As a corollary to your point about preparedness, let me give this analogy: I like to cook and always have. When I make challah, or cheesecake, or I throw together a dinner for ten out of a little of this and that, I am genuinely baffled when people say “wow, it’s so amazing that you can do that!” To me, these are simple things that anyone could do if they read a recipe. As my husband constantly reminds me, what is easy for me because I have had a lifetime of practice, of using specialized equipment, of familiarizing myself with how bread rises or how beef gravy should smell when it’s cooking. It’s not easy for everyone and it’s not fair to assume it should be, or, god forbid, assume that anyone who can’t do what I do is simply too lazy or dumb to learn. Similarly, people who have not been taught how to can preserves or store water in times of need, or who don’t have a like-minded, well-intentioned community to fall back on when things are bad, are simply not going to be as adept as you are at bouncing back, and that is not a moral or intellectual failing on their part.

    Regarding charity, I’m unfamiliar with Jesus specifically telling people to be thrifty and stay off the credit cards, nor any admonitions to give charity only to the deserving and not the prideful or hard-headed. Charity is not supposed to be a stick or a carrot.

    BTW, I admit I had a chuckle at your argument-by-nostalgia about people learning lessons from parents and grandparents. If I remember right, you’re around my age, which makes the Baby Boomers our parents. I’m not sure you wanna be pointing to that as models of fiscal uprightness.

  19. :shrug: I’ll copy my comment at Whatever, too:
    I was going to complain about Romney being misquoted, but never mind. Obviously a distinction too subtle for the crowd.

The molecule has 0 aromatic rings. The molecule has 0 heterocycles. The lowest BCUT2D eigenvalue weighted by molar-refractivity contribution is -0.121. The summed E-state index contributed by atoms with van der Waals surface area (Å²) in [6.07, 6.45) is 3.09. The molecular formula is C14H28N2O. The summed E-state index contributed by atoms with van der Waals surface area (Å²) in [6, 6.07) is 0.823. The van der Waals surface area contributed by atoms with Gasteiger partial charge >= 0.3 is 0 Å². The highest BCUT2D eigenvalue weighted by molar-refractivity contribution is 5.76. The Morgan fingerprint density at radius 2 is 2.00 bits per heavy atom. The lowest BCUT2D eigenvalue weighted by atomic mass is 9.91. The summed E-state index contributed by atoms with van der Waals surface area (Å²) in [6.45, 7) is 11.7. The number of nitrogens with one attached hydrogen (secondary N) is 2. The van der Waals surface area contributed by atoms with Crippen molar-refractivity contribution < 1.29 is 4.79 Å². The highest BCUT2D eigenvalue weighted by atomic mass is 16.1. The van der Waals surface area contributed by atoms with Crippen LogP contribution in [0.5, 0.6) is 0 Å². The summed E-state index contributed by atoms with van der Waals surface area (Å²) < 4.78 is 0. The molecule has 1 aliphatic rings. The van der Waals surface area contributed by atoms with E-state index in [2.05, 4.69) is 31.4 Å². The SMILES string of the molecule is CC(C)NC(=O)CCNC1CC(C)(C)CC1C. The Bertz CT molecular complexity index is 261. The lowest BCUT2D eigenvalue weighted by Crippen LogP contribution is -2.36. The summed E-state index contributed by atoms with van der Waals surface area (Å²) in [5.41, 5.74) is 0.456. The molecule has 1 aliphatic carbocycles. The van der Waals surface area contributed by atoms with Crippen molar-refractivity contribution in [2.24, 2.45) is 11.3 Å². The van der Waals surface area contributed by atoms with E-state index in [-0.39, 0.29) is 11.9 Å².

I’ve been fired and laid off and outsourced and defunded and … oh, a dozen times over the last fifty years. “You’re fired!”, the actual words, I remember twice. Both times bosses were very angry with me, because I’d been publicly shown to be correct. I’ve laid people off, fired people, and quit rather than do so when I was told my group “had to lose a head”. (A head hunter had been sniffing about, I called him back; my team didn’t need me to finish the project, and they were going to be sent to different places when the project was done. They finished on-time, exceeded specs, and under budget.) Win-win-win-win except for that yahoo several layers higher who refused to understand the idea of “team”. He was let go in the next round of cuts, my team members were not.

    There was a time when there were “careers”; for the vast majority that’s gone. I can’t find the numbers now; it used to be that the average non-farm employment was four or five employers in a lifetime; now it’s four or five in a decade. There still are careers, but they are not single-employer type careers, they’re single-task multiple employer careers, and you move from employer to employer very rapidly. New hires are cheaper, loyalty is pretty much non-existant. ‘Tis sad.

    There were a number of candidates the D could have nominated instead of “Reporting for Duty!” Kerry; that choice was yours, not mine. You were warned by the vets in the Democratic party that his reputation would be a drag on his ballot appeal, and it was. Doubtless the Republicans will make the same kind of mistake this time around.

    Brad, they’re not able to hear you. Save your breath.